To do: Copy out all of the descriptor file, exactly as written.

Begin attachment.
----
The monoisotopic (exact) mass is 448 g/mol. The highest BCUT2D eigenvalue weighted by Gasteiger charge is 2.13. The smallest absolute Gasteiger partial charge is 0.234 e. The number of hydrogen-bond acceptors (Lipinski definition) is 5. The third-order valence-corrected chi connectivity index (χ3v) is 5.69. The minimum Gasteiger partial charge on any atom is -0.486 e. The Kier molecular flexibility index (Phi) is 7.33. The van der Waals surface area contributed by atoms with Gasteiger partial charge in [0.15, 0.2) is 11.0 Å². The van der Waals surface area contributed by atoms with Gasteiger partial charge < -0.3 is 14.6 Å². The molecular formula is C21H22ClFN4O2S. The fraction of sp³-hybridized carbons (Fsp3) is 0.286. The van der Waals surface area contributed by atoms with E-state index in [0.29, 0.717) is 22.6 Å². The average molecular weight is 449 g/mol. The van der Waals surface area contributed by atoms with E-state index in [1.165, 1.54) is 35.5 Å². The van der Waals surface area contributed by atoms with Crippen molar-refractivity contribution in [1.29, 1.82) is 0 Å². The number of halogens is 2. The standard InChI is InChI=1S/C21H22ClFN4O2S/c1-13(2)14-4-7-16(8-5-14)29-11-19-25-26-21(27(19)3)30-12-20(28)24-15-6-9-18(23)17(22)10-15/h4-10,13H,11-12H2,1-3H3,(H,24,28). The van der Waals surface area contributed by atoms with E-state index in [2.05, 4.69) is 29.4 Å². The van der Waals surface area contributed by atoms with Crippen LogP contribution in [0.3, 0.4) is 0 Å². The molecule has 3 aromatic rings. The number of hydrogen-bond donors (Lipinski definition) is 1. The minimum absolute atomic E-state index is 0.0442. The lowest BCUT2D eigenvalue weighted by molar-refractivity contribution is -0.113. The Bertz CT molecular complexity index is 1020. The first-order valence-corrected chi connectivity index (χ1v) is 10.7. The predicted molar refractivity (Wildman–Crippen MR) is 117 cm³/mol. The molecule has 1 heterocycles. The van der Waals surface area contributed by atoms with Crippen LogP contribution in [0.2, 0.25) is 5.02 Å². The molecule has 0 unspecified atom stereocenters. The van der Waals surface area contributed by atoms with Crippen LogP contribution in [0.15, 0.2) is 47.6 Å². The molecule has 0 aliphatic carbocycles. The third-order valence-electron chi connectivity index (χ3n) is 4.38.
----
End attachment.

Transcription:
The monoisotopic (exact) mass is 448 g/mol. The highest BCUT2D eigenvalue weighted by Gasteiger charge is 2.13. The smallest absolute Gasteiger partial charge is 0.234 e. The number of hydrogen-bond acceptors (Lipinski definition) is 5. The third-order valence-corrected chi connectivity index (χ3v) is 5.69. The minimum Gasteiger partial charge on any atom is -0.486 e. The Kier molecular flexibility index (Phi) is 7.33. The van der Waals surface area contributed by atoms with Gasteiger partial charge in [0.15, 0.2) is 11.0 Å². The van der Waals surface area contributed by atoms with Gasteiger partial charge < -0.3 is 14.6 Å². The molecular formula is C21H22ClFN4O2S. The fraction of sp³-hybridized carbons (Fsp3) is 0.286. The van der Waals surface area contributed by atoms with E-state index in [0.29, 0.717) is 22.6 Å². The average molecular weight is 449 g/mol. The van der Waals surface area contributed by atoms with E-state index in [1.165, 1.54) is 35.5 Å². The van der Waals surface area contributed by atoms with Crippen molar-refractivity contribution in [1.29, 1.82) is 0 Å². The number of halogens is 2. The standard InChI is InChI=1S/C21H22ClFN4O2S/c1-13(2)14-4-7-16(8-5-14)29-11-19-25-26-21(27(19)3)30-12-20(28)24-15-6-9-18(23)17(22)10-15/h4-10,13H,11-12H2,1-3H3,(H,24,28). The van der Waals surface area contributed by atoms with E-state index in [2.05, 4.69) is 29.4 Å². The van der Waals surface area contributed by atoms with Crippen LogP contribution in [0.3, 0.4) is 0 Å². The molecule has 3 aromatic rings. The number of hydrogen-bond donors (Lipinski definition) is 1. The minimum absolute atomic E-state index is 0.0442. The lowest BCUT2D eigenvalue weighted by molar-refractivity contribution is -0.113. The Bertz CT molecular complexity index is 1020. The first-order valence-corrected chi connectivity index (χ1v) is 10.7. The predicted molar refractivity (Wildman–Crippen MR) is 117 cm³/mol. The molecule has 1 heterocycles. The van der Waals surface area contributed by atoms with Crippen LogP contribution in [0.2, 0.25) is 5.02 Å². The molecule has 0 unspecified atom stereocenters. The van der Waals surface area contributed by atoms with Crippen LogP contribution in [0.15, 0.2) is 47.6 Å². The molecule has 0 aliphatic carbocycles. The third-order valence-electron chi connectivity index (χ3n) is 4.38.